Perhaps it was just a little too cool on the night of the 17th March as there was only one moth in the trap the following morning. However, what a moth it was.
A Small Eggar in very good condition, and strangely much better condition than the ones that I had reared through as well as it being a lovely calm day to photograph it.
There is a question as to why it appeared in the trap with the possibility of it being the escaped larva from last Summer, I brought 7 larvae home to rear through and one that I called Houdini somehow escaped. I assumed it would have perished as there was no food plant within easy reach and as the remaining 6 larvae continued to feed for another 2-3 weeks I thought it would have starved. There is also the fact that had it managed to pupate, most outside Small Eggar pupa don't generally emerge for 2 years although of course if it found a sheltered spot it may emerge after just the one year.
The other answers would be that it either flew from the colony which is just under a mile away, well within easy reach for a strong flying moth, although why it would leave the area with plenty of prospective mates and food as the colony is quite close knit is another question, or maybe there is a closer colony that I'm yet to find. Whatever the answer is we will probably never know but it certainly was a great moth to find in the trap.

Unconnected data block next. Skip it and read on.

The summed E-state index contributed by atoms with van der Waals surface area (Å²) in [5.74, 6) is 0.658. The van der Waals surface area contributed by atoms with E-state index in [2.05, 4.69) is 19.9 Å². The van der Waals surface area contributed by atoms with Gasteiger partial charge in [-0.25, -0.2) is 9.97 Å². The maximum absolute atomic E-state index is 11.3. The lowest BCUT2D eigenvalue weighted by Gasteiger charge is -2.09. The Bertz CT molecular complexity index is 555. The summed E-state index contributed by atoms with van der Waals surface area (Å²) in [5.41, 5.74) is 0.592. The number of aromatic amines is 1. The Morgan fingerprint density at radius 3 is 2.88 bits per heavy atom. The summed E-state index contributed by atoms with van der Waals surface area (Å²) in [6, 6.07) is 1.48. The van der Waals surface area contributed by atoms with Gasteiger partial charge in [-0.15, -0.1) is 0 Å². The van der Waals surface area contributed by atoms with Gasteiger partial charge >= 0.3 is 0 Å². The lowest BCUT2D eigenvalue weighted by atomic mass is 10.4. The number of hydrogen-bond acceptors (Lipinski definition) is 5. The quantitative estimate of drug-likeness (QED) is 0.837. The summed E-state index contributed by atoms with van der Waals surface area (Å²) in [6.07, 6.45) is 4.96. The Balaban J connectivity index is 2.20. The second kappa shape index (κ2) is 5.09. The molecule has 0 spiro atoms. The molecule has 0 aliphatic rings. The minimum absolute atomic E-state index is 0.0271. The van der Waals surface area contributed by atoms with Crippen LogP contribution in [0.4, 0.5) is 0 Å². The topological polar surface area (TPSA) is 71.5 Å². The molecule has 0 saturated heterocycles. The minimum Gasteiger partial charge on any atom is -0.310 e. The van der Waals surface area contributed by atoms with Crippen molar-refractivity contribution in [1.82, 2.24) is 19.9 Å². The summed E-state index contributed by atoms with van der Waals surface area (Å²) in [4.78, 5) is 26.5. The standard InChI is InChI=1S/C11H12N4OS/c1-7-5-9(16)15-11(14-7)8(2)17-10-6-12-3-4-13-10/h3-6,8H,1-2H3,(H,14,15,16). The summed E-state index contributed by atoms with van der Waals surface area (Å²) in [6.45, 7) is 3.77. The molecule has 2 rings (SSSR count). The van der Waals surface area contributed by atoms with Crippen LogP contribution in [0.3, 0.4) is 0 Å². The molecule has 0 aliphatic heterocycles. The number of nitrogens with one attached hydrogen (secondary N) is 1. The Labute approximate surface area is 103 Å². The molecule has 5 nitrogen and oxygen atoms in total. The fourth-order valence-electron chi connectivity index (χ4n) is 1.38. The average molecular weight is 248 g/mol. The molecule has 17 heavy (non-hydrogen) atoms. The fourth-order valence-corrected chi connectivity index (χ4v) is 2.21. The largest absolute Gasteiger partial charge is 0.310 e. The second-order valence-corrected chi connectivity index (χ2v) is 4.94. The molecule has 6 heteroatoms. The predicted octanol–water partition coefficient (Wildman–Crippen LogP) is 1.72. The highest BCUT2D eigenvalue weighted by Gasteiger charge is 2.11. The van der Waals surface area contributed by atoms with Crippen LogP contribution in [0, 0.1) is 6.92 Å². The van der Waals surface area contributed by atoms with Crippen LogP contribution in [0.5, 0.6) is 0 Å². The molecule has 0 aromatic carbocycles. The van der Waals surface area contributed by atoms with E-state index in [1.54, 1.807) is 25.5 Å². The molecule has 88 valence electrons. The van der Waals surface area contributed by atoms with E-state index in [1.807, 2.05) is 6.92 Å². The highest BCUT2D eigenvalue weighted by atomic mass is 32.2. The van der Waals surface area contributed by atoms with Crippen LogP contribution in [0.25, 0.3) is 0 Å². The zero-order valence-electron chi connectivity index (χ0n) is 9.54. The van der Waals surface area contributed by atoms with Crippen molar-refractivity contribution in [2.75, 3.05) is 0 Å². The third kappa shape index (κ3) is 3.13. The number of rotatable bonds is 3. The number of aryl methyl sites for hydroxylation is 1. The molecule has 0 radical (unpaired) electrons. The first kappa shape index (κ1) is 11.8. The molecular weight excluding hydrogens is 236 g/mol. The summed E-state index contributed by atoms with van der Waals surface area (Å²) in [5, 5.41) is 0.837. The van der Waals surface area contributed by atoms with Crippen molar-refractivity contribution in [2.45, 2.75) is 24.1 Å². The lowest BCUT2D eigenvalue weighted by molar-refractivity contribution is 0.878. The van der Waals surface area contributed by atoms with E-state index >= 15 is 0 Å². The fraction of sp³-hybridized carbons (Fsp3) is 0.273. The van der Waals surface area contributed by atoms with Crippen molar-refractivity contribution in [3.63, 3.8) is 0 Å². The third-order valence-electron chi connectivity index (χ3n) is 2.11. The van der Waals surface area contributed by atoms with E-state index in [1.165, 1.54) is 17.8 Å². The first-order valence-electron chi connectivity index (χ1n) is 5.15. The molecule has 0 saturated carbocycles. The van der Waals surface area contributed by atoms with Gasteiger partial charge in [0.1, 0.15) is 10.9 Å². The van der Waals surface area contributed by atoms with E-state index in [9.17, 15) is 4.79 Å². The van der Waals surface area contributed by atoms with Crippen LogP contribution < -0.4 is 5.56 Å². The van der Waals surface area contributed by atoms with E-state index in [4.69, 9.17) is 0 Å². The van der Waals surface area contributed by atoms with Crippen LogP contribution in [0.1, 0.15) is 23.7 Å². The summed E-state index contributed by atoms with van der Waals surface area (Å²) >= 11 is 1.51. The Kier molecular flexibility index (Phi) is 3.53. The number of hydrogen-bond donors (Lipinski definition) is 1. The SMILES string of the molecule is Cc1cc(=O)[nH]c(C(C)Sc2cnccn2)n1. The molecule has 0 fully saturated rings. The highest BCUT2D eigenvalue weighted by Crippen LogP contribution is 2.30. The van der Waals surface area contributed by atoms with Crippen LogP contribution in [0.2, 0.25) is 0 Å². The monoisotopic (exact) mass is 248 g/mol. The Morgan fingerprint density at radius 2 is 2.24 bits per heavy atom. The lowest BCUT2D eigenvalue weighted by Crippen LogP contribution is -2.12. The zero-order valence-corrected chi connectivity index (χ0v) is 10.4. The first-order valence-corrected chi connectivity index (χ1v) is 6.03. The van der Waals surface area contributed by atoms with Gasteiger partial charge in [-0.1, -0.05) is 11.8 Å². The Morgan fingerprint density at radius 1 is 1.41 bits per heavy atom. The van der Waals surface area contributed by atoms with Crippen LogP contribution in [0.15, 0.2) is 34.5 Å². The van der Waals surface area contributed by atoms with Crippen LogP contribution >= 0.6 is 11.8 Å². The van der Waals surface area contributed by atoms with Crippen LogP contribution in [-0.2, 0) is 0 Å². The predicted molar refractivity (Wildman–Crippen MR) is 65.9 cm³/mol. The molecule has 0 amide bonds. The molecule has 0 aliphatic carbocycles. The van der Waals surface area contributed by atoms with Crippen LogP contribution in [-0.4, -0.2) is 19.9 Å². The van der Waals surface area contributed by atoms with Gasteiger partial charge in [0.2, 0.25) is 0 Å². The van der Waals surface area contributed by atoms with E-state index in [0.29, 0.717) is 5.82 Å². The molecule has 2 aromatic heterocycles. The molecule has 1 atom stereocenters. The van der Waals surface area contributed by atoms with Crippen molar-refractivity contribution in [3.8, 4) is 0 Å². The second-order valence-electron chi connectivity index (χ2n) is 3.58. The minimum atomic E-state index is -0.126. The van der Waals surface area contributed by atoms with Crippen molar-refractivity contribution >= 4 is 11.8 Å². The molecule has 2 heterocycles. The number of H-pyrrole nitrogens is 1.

I could almost delete the photos I took of the other male as these were so much better.
Male Small Eggar.
Also this week a search of my Wall Brown creche resulted in 35 larvae found. This was over a larger area than my record count of 50 a few weeks ago with the main area where I normally find good numbers I struggled and only found 3. Fortunately good numbers were found in other areas of the site. Many of the tussocks do seem very sparse this year, especially in the area I only found the 3 so I hope they are not struggling to find enough food. However, although 35 is down on the 50 it is still very close to my previous best counts of 40 from 2 years ago.
Further on I was pleased to see my first Bee-flies of the year with several Dark-edged Bee-fly taking advantage of a warm sunny spot. It is also an excuse to re-post one of my all time favourite photos that I took of a Dark-edged Bee-fly back in 2019.
Dark-edged Bee-fly from April 2019.